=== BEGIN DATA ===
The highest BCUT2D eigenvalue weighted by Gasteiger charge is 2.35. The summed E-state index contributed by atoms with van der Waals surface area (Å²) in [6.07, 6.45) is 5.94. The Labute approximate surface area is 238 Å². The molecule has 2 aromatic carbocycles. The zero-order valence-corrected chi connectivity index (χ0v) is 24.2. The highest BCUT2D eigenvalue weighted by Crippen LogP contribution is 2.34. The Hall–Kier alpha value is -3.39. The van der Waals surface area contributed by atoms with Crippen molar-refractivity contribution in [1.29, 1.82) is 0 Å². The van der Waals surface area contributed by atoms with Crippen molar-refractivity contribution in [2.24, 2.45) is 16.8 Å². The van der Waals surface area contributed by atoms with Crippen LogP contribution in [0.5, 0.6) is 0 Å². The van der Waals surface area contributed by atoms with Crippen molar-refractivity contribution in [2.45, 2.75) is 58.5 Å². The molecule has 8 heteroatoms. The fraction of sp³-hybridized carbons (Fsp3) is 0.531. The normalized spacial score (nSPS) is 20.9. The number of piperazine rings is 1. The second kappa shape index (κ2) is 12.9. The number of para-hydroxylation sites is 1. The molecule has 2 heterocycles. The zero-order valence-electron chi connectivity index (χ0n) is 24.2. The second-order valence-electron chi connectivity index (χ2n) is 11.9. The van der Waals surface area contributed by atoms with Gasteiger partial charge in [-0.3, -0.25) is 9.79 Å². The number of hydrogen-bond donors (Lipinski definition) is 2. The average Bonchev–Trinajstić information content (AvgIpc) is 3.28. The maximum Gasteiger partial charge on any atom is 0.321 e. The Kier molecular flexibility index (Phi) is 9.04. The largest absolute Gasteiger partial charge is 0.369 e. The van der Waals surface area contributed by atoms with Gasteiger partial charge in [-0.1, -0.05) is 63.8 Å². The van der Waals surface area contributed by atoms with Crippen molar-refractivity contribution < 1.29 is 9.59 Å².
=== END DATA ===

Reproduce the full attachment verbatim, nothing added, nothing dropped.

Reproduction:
The highest BCUT2D eigenvalue weighted by Gasteiger charge is 2.35. The summed E-state index contributed by atoms with van der Waals surface area (Å²) in [6.07, 6.45) is 5.94. The Labute approximate surface area is 238 Å². The molecule has 2 aromatic carbocycles. The zero-order valence-corrected chi connectivity index (χ0v) is 24.2. The highest BCUT2D eigenvalue weighted by Crippen LogP contribution is 2.34. The Hall–Kier alpha value is -3.39. The van der Waals surface area contributed by atoms with Crippen molar-refractivity contribution in [1.29, 1.82) is 0 Å². The van der Waals surface area contributed by atoms with Crippen molar-refractivity contribution in [2.24, 2.45) is 16.8 Å². The van der Waals surface area contributed by atoms with Crippen LogP contribution in [0.5, 0.6) is 0 Å². The van der Waals surface area contributed by atoms with Crippen molar-refractivity contribution in [2.45, 2.75) is 58.5 Å². The molecule has 8 heteroatoms. The fraction of sp³-hybridized carbons (Fsp3) is 0.531. The normalized spacial score (nSPS) is 20.9. The number of piperazine rings is 1. The second kappa shape index (κ2) is 12.9. The number of para-hydroxylation sites is 1. The molecule has 2 heterocycles. The zero-order valence-electron chi connectivity index (χ0n) is 24.2. The second-order valence-electron chi connectivity index (χ2n) is 11.9. The van der Waals surface area contributed by atoms with Gasteiger partial charge in [-0.3, -0.25) is 9.79 Å². The number of hydrogen-bond donors (Lipinski definition) is 2. The average Bonchev–Trinajstić information content (AvgIpc) is 3.28. The maximum Gasteiger partial charge on any atom is 0.321 e. The Kier molecular flexibility index (Phi) is 9.04. The largest absolute Gasteiger partial charge is 0.369 e. The van der Waals surface area contributed by atoms with Gasteiger partial charge in [-0.1, -0.05) is 63.8 Å². The van der Waals surface area contributed by atoms with Crippen molar-refractivity contribution < 1.29 is 9.59 Å².